Sebastian Koch, Development Engineer, Infineon Technologies AG

Sebastian Koch was born in Merseburg, Germany in 1988. He received his B.Sc. degree in engineering physics in 2010 and his M.Sc. degree in applied and engineering physics in 2012, both from Technische Universität München, Munich, Germany. From 2013 to 2016 he worked as a Ph.D. student with Intel Deutschland GmbH, Neubiberg, Germany. Sebastian Koch joined Infineon Technologies AG, Neubiberg, Germany in 2017 and is currently working as a modeling engineer and laboratory head.

Measurement Uncertainties Due to Hitherto Unspecified Offsets Between Source Measurement Units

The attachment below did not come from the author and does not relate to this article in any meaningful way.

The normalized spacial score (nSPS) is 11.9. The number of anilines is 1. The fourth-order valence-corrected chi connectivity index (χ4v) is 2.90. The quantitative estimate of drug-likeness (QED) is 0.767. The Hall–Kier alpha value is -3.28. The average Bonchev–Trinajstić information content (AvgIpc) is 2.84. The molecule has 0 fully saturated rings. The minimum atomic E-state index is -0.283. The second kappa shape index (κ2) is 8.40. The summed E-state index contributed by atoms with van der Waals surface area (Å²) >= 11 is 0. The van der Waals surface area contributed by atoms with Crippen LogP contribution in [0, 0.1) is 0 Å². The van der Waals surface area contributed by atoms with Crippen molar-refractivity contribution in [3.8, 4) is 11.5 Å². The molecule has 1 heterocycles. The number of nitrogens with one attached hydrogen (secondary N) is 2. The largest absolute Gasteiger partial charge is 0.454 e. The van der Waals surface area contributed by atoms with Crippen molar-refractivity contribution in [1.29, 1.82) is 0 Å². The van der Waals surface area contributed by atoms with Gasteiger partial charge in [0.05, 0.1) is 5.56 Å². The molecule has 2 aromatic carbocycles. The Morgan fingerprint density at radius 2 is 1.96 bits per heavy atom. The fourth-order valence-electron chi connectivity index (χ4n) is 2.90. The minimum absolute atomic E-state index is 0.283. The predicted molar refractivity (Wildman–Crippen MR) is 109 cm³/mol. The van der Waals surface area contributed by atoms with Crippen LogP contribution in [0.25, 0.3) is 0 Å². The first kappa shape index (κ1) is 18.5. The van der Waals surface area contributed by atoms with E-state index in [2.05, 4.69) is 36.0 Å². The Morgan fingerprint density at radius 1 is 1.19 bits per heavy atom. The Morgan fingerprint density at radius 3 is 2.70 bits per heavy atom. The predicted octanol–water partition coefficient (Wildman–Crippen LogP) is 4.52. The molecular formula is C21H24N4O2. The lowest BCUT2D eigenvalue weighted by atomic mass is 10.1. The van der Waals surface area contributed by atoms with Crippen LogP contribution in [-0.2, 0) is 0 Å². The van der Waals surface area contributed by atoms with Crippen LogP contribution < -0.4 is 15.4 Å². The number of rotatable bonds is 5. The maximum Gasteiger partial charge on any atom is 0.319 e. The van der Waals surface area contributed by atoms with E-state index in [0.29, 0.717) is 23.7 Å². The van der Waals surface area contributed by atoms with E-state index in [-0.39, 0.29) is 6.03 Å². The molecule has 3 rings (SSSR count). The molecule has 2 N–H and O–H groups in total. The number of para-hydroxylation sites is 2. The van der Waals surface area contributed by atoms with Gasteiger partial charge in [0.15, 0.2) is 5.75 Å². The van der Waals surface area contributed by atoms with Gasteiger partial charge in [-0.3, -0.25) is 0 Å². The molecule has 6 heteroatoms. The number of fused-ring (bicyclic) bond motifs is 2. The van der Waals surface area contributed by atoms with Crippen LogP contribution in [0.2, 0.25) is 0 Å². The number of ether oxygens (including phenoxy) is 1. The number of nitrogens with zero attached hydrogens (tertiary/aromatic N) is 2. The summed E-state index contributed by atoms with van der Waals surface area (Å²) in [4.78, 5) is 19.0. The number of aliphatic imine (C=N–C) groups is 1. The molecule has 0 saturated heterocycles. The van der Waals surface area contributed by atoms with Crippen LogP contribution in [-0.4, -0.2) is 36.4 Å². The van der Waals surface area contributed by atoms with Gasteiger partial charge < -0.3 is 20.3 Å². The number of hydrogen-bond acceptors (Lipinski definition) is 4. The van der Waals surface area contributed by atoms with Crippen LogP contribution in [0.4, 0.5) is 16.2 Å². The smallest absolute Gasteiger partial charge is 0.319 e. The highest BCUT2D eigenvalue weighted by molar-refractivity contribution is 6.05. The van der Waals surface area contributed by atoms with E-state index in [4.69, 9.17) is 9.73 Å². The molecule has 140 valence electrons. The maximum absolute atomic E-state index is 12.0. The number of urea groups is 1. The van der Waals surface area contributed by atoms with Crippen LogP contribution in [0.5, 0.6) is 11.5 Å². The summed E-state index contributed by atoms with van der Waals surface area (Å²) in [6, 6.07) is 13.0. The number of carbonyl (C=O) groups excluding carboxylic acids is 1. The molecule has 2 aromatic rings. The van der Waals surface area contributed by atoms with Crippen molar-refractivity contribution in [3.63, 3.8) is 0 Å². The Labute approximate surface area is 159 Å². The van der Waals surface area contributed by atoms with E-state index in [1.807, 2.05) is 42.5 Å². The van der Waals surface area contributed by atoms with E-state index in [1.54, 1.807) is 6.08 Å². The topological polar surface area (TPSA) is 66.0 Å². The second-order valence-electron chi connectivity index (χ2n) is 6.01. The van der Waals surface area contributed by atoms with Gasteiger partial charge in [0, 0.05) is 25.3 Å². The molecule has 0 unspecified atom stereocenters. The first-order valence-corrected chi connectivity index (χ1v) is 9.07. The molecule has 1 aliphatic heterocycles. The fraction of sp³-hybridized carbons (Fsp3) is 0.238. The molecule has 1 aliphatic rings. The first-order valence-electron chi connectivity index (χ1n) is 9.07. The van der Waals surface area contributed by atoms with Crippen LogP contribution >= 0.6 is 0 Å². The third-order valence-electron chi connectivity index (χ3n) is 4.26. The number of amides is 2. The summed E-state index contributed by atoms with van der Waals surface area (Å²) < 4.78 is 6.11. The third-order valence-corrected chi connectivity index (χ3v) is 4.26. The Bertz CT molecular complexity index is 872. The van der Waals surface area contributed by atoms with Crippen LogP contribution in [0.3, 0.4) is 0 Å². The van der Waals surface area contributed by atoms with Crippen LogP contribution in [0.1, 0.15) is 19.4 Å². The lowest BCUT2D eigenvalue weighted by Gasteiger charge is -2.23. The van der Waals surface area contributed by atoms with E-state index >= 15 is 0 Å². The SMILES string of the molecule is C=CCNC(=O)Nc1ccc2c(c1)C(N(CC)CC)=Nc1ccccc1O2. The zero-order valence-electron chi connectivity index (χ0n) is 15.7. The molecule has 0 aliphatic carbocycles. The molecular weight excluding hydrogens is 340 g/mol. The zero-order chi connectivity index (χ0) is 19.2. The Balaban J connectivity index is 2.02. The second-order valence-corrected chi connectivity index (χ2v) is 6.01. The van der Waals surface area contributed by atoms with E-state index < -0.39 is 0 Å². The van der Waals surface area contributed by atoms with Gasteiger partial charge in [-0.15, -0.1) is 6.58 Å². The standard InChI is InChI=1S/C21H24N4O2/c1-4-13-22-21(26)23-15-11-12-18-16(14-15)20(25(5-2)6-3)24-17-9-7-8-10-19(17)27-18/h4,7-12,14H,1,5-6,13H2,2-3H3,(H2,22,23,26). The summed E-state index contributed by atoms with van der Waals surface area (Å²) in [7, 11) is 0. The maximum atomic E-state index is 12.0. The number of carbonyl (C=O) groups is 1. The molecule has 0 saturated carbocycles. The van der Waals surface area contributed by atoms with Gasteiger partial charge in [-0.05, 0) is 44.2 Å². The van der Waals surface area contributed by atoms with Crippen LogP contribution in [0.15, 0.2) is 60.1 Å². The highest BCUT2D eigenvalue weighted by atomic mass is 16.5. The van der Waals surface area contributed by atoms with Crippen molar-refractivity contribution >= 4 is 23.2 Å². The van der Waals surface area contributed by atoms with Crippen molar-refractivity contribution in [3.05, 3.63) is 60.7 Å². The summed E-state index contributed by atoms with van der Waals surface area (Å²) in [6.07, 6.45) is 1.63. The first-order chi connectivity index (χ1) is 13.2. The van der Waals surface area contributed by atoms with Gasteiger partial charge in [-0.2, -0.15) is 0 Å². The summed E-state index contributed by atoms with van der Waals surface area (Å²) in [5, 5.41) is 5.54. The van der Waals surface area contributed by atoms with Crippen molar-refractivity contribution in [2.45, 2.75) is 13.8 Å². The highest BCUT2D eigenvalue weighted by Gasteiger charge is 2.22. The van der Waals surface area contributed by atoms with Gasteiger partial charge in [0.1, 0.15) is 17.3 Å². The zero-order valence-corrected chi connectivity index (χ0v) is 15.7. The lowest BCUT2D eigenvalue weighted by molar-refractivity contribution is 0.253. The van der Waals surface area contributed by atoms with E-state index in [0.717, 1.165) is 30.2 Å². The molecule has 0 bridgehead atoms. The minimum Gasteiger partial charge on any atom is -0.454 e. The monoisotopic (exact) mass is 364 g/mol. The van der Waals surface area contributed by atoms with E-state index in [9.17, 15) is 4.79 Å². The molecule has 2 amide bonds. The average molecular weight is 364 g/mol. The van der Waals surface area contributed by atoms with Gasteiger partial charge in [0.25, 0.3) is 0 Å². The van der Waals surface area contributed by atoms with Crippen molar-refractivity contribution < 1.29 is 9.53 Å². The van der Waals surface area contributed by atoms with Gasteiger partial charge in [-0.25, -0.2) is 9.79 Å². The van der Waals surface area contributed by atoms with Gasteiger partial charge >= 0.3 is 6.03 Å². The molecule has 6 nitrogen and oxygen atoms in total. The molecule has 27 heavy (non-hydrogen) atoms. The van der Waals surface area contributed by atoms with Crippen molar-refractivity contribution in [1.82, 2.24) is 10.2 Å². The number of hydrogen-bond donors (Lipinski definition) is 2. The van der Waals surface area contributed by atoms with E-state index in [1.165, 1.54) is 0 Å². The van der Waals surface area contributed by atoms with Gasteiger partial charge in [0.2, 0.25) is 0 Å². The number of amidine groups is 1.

Measurement system analysis of setups involving more than one DC source reveals that although each source measurement unit (SMU) is calibrated according to specifications, measurement uncertainties can be significantly larger than expected due to unspecified potential offsets between multiple SMUs. The results of a transfer characteristic measurement of a MOSFET device before and after adjustment of the potential equalization will be shown. Four SMUs are used to bias gate, source, drain and bulk terminals. Each individual measurement is highly repeatable and shows good agreement between measured drain current and the current measured by another SMU at the source terminal (< 150 ppm difference). However, when the SMU at the drain terminal is switched out for another one of the same model, we observe a 3.9 percent (39,000 ppm) variance of measured currents. This inaccuracy is mainly due to potential offsets between the SMUs. A simple improvement of the potential equalization of the SMUs can bring the uncertainty down by one order of magnitude (3,600 ppm). With increasing requirements regarding quality management (ISO 9001 / IATF 16949:2016), we would like to raise awareness of this issue which is so far neither subjected to specifications nor dealt with by regular calibration efforts. Our aim is to convince both users and vendors of SMUs that specifications, calibration possibilities or at least best-practice solutions should be provided for the common use case of employing multiple SMUs in one measurement.